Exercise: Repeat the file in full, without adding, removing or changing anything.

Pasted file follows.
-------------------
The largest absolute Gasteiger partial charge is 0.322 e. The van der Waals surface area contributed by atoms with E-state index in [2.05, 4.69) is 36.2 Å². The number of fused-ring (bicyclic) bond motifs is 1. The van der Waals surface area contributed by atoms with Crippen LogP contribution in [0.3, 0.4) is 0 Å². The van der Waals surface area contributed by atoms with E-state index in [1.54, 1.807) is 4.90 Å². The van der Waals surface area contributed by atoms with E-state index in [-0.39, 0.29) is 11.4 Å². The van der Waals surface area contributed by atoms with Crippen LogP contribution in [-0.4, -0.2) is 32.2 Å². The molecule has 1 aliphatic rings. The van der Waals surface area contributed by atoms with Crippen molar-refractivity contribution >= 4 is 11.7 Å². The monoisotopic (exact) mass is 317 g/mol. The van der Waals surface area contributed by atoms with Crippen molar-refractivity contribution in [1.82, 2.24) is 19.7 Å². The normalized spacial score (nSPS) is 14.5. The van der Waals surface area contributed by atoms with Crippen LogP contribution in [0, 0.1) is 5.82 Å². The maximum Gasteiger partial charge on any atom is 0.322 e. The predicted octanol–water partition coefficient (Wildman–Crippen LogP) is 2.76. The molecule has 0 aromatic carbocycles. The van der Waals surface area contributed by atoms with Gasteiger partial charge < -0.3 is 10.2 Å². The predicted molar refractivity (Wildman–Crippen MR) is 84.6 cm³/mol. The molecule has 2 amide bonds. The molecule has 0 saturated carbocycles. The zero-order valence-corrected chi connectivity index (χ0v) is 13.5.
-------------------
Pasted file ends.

The largest absolute Gasteiger partial charge is 0.322 e. The van der Waals surface area contributed by atoms with E-state index in [2.05, 4.69) is 36.2 Å². The number of fused-ring (bicyclic) bond motifs is 1. The van der Waals surface area contributed by atoms with Crippen LogP contribution in [0.3, 0.4) is 0 Å². The van der Waals surface area contributed by atoms with E-state index in [1.54, 1.807) is 4.90 Å². The van der Waals surface area contributed by atoms with E-state index in [-0.39, 0.29) is 11.4 Å². The van der Waals surface area contributed by atoms with Crippen LogP contribution in [-0.4, -0.2) is 32.2 Å². The molecule has 1 aliphatic rings. The van der Waals surface area contributed by atoms with Crippen molar-refractivity contribution >= 4 is 11.7 Å². The monoisotopic (exact) mass is 317 g/mol. The van der Waals surface area contributed by atoms with Crippen molar-refractivity contribution in [1.82, 2.24) is 19.7 Å². The normalized spacial score (nSPS) is 14.5. The van der Waals surface area contributed by atoms with Crippen LogP contribution in [0, 0.1) is 5.82 Å². The maximum Gasteiger partial charge on any atom is 0.322 e. The predicted octanol–water partition coefficient (Wildman–Crippen LogP) is 2.76. The molecule has 0 aromatic carbocycles. The van der Waals surface area contributed by atoms with Gasteiger partial charge < -0.3 is 10.2 Å². The predicted molar refractivity (Wildman–Crippen MR) is 84.6 cm³/mol. The molecule has 2 amide bonds. The molecule has 0 saturated carbocycles. The zero-order valence-corrected chi connectivity index (χ0v) is 13.5.